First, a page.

Pigs

Invasive alien mammals are the major driver of biodiversity loss and ecosystem degradation on islands. Over the past three decades, invasive mammal eradication from islands has become one of society's most powerful tools for preventing extinction of insular endemics and restoring insular ecosystems. As practitioners tackle larger islands for restoration, three factors will heavily influence success and outcomes: the degree of local support, the ability to mitigate for non-target impacts, and the ability to eradicate non-native species more cost-effectively.

Disturbances that remove primary producers and alter substrate chemistry commonly influence ecosystem carbon dynamics. Because coastal wetlands are especially effective in sequestering carbon, quantifying how disturbances may alter their ability to perform this climate-regulating function is important for assessing their carbon storage potential.

Progress report from Jack Craw to Josie Tamate (Directory General, Ministry of Natural Resources), Brendon Pasisi (Director DAFF), Sauni Tongatule (Director Department of Environment), David Moverly (SPREP) and Huggard Tongatule (Department of Environment).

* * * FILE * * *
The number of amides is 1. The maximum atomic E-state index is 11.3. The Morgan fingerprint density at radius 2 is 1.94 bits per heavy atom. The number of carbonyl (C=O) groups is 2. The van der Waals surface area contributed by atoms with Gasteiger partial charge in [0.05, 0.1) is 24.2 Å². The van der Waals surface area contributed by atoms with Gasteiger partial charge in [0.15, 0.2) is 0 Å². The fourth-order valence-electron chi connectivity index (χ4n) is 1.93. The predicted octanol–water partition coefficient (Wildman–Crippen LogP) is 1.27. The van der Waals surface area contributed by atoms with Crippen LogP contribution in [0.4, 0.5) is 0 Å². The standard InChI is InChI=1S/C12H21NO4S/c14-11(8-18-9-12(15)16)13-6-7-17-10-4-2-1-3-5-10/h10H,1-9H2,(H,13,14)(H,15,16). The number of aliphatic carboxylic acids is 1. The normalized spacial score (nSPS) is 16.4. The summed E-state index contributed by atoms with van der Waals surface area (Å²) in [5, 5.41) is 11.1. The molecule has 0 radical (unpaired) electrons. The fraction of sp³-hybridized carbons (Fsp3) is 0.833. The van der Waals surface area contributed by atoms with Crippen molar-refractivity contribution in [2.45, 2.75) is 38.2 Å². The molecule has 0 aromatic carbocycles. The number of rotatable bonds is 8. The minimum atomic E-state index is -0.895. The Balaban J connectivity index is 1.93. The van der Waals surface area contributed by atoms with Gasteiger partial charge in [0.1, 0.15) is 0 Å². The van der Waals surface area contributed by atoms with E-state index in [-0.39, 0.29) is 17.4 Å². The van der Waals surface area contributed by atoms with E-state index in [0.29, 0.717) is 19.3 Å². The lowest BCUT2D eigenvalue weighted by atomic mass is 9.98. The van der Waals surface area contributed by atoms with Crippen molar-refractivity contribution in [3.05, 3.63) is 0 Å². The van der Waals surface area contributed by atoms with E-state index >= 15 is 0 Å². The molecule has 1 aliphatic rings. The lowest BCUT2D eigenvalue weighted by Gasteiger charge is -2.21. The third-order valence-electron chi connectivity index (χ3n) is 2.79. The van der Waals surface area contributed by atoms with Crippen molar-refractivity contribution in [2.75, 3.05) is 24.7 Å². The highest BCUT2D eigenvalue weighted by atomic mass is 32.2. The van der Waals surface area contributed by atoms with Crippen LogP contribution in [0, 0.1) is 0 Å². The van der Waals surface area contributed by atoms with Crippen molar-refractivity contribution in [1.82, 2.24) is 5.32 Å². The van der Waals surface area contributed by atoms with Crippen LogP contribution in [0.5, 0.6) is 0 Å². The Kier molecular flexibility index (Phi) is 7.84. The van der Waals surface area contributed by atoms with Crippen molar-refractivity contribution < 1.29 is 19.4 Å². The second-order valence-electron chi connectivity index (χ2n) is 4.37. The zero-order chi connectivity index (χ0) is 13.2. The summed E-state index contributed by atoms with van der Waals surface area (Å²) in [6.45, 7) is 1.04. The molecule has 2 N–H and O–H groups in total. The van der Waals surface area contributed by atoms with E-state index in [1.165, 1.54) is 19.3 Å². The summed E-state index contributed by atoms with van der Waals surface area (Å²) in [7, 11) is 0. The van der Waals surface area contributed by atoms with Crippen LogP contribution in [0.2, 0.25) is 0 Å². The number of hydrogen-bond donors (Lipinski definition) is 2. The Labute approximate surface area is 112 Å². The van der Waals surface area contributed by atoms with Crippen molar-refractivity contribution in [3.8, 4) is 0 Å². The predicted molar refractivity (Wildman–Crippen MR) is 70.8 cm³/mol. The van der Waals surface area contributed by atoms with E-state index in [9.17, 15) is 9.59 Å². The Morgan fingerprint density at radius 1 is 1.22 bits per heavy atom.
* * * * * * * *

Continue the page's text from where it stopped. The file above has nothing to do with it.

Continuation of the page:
Feral and wandering domestic pigs collectively cause significant environmental damage in Niue, chiefly to coconut crab populations and to seedling coconuts. They also cause significant economic damage to plantations and domestic gardens.

Progress report from Jack Craw to Brendon Pasisi (Director DAFF), Sauni Tongatule (Director Department of Environment), David Moverly (SPREP) and Huggard Tongatule (Department of Environment).

Progress report from Jack Craw to Josie Tamate (Directory General, Ministry of Natural Resources), Brendon Pasisi (Director DAFF), Sauni Tongatule (Director Department of Environment), David Moverly (SPREP) and Huggard Tongatule (Department of Environment).

Feral and wandering domestic pigs collectively cause significant environmental damage in Niue, chiefly to coconut crab populations, seedling coconuts, soil organisms, soil structure and fertility transfer. They also cause significant economic damage to plantations and domestic gardens.